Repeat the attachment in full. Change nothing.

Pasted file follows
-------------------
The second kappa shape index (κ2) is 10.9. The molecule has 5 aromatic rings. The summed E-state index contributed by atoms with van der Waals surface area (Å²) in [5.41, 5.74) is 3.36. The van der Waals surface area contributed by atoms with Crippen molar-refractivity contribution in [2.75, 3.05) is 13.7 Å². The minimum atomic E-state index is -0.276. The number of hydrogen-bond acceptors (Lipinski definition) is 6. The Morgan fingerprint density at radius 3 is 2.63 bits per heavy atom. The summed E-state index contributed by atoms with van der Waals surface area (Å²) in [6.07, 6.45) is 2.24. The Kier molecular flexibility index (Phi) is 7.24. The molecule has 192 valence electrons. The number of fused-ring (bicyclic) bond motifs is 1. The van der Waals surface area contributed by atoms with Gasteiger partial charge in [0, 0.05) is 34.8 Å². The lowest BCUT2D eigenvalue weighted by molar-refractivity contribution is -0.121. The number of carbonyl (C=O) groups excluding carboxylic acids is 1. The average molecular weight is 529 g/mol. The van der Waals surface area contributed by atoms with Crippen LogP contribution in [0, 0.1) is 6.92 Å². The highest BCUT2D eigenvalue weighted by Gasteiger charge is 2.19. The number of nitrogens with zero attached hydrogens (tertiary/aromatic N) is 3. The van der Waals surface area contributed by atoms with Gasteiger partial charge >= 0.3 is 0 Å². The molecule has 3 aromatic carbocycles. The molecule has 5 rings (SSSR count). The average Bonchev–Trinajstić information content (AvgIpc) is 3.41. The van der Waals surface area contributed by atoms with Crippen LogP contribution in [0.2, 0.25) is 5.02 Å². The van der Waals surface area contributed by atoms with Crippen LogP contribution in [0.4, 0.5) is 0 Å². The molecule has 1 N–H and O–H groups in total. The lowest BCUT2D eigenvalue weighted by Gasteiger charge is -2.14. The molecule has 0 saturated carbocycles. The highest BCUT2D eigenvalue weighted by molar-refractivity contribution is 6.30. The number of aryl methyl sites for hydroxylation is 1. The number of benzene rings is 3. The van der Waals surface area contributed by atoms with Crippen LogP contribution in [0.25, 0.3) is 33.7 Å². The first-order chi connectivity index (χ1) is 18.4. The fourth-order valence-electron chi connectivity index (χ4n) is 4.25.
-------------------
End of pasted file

The second kappa shape index (κ2) is 10.9. The molecule has 5 aromatic rings. The summed E-state index contributed by atoms with van der Waals surface area (Å²) in [5.41, 5.74) is 3.36. The van der Waals surface area contributed by atoms with Crippen molar-refractivity contribution in [2.75, 3.05) is 13.7 Å². The minimum atomic E-state index is -0.276. The number of hydrogen-bond acceptors (Lipinski definition) is 6. The Morgan fingerprint density at radius 3 is 2.63 bits per heavy atom. The summed E-state index contributed by atoms with van der Waals surface area (Å²) in [6.07, 6.45) is 2.24. The Kier molecular flexibility index (Phi) is 7.24. The molecule has 192 valence electrons. The number of fused-ring (bicyclic) bond motifs is 1. The van der Waals surface area contributed by atoms with Gasteiger partial charge in [0, 0.05) is 34.8 Å². The lowest BCUT2D eigenvalue weighted by molar-refractivity contribution is -0.121. The number of carbonyl (C=O) groups excluding carboxylic acids is 1. The average molecular weight is 529 g/mol. The van der Waals surface area contributed by atoms with Crippen LogP contribution in [0, 0.1) is 6.92 Å². The highest BCUT2D eigenvalue weighted by Gasteiger charge is 2.19. The number of nitrogens with zero attached hydrogens (tertiary/aromatic N) is 3. The van der Waals surface area contributed by atoms with Gasteiger partial charge >= 0.3 is 0 Å². The molecule has 3 aromatic carbocycles. The molecule has 5 rings (SSSR count). The average Bonchev–Trinajstić information content (AvgIpc) is 3.41. The van der Waals surface area contributed by atoms with Crippen LogP contribution in [0.2, 0.25) is 5.02 Å². The van der Waals surface area contributed by atoms with Crippen LogP contribution in [0.4, 0.5) is 0 Å². The molecule has 1 N–H and O–H groups in total. The lowest BCUT2D eigenvalue weighted by Gasteiger charge is -2.14. The molecule has 0 saturated carbocycles. The highest BCUT2D eigenvalue weighted by molar-refractivity contribution is 6.30. The number of aryl methyl sites for hydroxylation is 1. The number of benzene rings is 3. The van der Waals surface area contributed by atoms with Crippen LogP contribution in [0.25, 0.3) is 33.7 Å². The first-order chi connectivity index (χ1) is 18.4. The fourth-order valence-electron chi connectivity index (χ4n) is 4.25.